She also promises the city will be ready for the big game, and is getting a dry run of sorts when Target Field hosts baseball’s All-Star game in July.

Minnesota’s bid was led by three business leaders: U.S. Bank CEO Richard Davis, Ecolab CEO Doug Baker and former Carlson Companies CEO Marilyn Carlson Nelson. She also helped chair the successful bid for the 1992 Super Bowl.

Here’s a comparison of the three stadiums that were vying to host the game:

Minneapolis
Stadium: Minnesota Multipurpose Stadium (naming rights pending)
Seats: 72,000
Year opens: 2016
Original cost: $1.001 billion (estimated)
Hosted Super Bowl: N/A (Minneapolis hosted the game in the Metrodome in 1992)

Indianapolis
Stadium: Lucas Oil Field
Seats: 70,000
Year opened: 2008
Original cost: $720 million
Hosted Super Bowl: 2012

New Orleans
Stadium: Mercedes-Benz Superdome
Seats: 72,000
Year opened: 1975 (reopened in 2006 after Hurricane Katrina, upgrades completed in 2011)
Original cost:  $134 million ($221 million in post-Katrina repairs, another $115 million in upgrades since 2008)
Hosted Super Bowl: 2013, 2002, 1997, 1990, 1986, 1981, 1978

MPR News reporter Matt Sepic contributed to this story.

  • quick13

    The rendering used in this story is ridiculous. Have any of these “designers” spent a day in the skyway system in winter, particularly the IDS to Macy’s skyway? Some points for consideration:
    There is barely room to move during a regular business day with regular traffic patterns, the goal is to get from point A to point B as quickly as possible regardless of whatever else is going on, especially when you may only have 30 minutes break to do so. By interrupting that traffic flow pattern with a ridiculous middle of the skyway stairway that no one will use is just for vanity.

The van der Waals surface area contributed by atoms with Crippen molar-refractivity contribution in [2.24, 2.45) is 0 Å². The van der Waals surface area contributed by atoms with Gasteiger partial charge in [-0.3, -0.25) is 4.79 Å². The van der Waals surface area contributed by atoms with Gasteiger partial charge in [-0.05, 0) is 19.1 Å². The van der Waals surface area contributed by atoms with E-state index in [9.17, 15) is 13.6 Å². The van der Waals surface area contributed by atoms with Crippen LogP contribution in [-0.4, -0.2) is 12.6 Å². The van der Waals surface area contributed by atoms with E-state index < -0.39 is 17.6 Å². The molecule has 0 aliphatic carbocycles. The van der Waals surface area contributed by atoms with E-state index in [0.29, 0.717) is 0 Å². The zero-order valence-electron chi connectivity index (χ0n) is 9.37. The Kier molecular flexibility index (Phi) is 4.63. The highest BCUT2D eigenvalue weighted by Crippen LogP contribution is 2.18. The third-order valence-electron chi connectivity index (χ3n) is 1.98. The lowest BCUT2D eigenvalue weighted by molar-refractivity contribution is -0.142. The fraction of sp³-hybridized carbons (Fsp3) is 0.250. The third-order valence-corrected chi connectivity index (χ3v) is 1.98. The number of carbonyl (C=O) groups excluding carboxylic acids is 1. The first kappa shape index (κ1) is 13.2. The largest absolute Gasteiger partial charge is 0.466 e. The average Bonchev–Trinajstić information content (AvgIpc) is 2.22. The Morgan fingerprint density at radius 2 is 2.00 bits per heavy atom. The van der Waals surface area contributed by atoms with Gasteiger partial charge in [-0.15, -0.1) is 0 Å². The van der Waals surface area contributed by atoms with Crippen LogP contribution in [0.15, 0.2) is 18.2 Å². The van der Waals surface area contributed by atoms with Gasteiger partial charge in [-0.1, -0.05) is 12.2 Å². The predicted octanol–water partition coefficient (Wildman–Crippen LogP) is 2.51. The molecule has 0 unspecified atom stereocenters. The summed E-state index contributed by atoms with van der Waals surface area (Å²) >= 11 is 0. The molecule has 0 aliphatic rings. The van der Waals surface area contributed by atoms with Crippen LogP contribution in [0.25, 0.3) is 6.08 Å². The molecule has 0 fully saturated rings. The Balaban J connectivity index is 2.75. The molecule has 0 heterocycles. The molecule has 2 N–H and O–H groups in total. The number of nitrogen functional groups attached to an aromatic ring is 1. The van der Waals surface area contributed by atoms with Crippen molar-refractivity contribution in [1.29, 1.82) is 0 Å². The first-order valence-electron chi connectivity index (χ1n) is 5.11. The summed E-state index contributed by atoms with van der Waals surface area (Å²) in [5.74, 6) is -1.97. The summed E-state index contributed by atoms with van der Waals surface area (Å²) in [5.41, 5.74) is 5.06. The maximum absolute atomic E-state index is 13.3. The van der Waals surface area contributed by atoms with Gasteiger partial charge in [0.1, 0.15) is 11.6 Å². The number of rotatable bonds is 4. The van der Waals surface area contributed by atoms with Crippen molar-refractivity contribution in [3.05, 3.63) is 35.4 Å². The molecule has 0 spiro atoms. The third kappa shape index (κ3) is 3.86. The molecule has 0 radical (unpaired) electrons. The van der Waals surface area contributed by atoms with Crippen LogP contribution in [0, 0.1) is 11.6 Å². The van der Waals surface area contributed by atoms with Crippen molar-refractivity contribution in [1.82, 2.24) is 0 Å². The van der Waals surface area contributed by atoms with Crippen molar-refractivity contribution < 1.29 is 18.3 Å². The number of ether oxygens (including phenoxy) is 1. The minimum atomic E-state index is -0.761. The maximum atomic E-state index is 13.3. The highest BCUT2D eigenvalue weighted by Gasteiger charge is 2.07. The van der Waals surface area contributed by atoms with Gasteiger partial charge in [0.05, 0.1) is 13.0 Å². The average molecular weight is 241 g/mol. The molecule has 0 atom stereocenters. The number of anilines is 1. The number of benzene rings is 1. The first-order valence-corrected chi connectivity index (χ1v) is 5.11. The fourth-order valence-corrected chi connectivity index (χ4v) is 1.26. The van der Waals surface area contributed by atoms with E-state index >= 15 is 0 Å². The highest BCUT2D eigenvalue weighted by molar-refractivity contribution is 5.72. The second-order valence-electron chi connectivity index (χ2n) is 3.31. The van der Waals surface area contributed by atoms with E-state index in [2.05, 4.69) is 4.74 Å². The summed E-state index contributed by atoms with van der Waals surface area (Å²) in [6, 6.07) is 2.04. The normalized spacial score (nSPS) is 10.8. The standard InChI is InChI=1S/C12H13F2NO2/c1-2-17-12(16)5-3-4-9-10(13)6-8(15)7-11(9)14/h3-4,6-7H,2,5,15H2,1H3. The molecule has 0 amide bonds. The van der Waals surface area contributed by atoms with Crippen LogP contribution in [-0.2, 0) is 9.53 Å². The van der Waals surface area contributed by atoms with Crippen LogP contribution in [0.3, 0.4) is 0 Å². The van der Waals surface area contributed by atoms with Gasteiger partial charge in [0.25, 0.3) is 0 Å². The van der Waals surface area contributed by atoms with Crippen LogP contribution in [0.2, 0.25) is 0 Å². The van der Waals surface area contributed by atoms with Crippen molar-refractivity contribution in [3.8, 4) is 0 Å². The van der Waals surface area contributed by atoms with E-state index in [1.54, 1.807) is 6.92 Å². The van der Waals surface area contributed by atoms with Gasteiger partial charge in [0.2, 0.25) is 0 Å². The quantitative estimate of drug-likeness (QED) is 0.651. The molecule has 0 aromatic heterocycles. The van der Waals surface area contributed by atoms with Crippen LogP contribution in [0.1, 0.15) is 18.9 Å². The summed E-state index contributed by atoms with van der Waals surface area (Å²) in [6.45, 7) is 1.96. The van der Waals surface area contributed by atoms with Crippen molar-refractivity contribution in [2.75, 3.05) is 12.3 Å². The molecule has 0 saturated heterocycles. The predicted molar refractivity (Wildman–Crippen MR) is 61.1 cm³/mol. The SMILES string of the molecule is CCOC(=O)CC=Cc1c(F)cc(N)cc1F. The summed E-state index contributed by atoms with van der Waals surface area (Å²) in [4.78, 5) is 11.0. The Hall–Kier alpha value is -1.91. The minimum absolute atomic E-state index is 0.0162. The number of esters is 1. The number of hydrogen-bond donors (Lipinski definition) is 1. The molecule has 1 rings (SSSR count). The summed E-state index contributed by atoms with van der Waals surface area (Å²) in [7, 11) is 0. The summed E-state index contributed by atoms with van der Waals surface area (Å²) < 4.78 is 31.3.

In addition, that skyway is not heated in the winter and averages somewhere around a balmy 55 degrees as it is, add an outdoor entrance and you might as well just ask people to avoid the area altogether or destroy what was once a great building (IDS Crystal Court). The access to both Macy’s and IDS Crystal Court street level are perfectly simple and easy without destroying the design and view and also blocking the pedestrian traffic flow of both the street and skyway. Spend some time and watch and learn before you try for another cash grab and listen to out-of-towners who have never spent more than a day downtown in their lives. I’m all for improving Nicollet Mall, they should have left it with the original design with the fountains, heated sidewalks, and done something to preserve the retail that existed.
    As someone who has worked full time downtown since the age of 15 I have seen all the changes and this IDS skyway stairway blockage ridiculousness as Superbowl feature is certainly not one of them. With this funding perhaps some of it should be spent to preserve what handful of stores remain as well or these improvements will be for naught and Superbowl visitors will be met with more emptiness than is here now, they will be left to shiver on the streets wandering with nothing to do. At least in the last time the Superbowl was here both Gaviidaes were filled with stores as was City Center, now none of that exists. That to me is what should be talked about and resolved instead of building this monstrosity featured in this story. What will visitors do with their money while Downtown, nothing, they will take the train to MOA.

  • Out-stater

    I have to say, who cares! I live out-state, I won’t be able to afford to attend the game, I won’t be downtown, I won’t see a dime of the supposed profits, and most likely I won’t even watch the game because the odds are it won’t even be a team that I even care about. But rest assured that someone in state government will figure out a way to take money out of my pocket without my permission to spend it on an event for people who have way more money than I do. Don’t you just love the mixture of professional sports and democracy.

  • Zack Daniels

    Well, I guess that one way to get a Minnesotan involved in a superbowl. They sure the hell cant make it there on their own!! lol LOSERS!!!!